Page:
Bacula uses flat text files for configuration. From time to time, people, usually new to the project, ask: why isn’t the configuration in the database?
Bacula uses the database to store information about what files were backed up, from what client, and when. This information is useful when you need to know how if you have a copy of a file from last Tuesday before you wrote crap into it but after you made those important changes. [I tend to refer to Bacula directives with a capital letter; you’ll see this in the next sentence.] If you use the Catalog, you don’t have to go searching through tarballs, or logs to find what you need. Bacula will find it for you.
So, newbies figure that it makes perfect sense to put all this into the Catalog. Yes, on the face of it, that makes sense. Drive everything off the database. Sorry, no, it’s not going to happen.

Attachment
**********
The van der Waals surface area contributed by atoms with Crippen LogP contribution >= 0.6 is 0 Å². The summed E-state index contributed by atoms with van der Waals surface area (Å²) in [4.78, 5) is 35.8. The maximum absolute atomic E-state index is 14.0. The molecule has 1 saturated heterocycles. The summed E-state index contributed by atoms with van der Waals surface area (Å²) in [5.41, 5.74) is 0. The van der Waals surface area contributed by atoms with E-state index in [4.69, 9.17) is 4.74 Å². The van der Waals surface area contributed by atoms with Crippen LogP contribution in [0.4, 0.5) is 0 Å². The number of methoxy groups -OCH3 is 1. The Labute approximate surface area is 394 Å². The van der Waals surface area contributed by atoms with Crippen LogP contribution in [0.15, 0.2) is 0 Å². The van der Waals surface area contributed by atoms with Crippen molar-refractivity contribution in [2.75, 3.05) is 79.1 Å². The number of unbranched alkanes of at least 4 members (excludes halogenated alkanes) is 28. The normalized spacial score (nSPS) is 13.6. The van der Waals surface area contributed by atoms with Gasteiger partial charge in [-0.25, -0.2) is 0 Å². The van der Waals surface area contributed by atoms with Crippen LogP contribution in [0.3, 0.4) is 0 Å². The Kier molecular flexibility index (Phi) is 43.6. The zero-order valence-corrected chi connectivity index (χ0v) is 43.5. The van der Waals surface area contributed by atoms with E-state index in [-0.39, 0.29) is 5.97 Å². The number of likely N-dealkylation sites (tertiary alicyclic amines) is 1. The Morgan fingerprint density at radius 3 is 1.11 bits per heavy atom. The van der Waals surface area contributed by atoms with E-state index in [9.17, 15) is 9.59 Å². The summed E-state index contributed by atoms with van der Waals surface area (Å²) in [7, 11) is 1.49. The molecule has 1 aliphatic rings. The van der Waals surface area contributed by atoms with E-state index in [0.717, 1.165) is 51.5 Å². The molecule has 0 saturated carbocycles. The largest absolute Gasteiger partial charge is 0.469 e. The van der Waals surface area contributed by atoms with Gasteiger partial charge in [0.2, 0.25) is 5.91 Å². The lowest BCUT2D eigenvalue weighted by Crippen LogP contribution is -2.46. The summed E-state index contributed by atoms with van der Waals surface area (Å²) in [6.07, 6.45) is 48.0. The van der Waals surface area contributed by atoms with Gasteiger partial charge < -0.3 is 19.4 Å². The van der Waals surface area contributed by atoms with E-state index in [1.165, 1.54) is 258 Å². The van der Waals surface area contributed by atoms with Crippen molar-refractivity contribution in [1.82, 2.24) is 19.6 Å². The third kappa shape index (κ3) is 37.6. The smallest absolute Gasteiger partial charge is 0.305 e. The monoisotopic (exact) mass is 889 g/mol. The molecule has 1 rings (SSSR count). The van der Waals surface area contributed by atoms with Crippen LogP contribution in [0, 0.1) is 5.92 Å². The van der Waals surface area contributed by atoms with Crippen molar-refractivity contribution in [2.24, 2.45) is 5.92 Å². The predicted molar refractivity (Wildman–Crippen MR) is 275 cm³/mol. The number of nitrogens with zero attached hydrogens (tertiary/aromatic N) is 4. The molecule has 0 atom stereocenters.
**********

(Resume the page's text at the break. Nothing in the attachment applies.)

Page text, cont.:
Flat text files are much better for configuration. They are easily human readable, and the last thing you want to lose if you database crashes is your configuration.
There are claims that writing a GUI interface to Bacula would be much easier if only we had the configuration in the database. Sorry. BAT seems to be a great GUI tool and it works off the existing configuration files.
There has been a call for a configuration tool. I point out Lilac (formerly Fruity) which is a configuration tool for Nagios. It produces the configuration files, then signals Nagios. I think something like that for Bacula would be warmly greeted.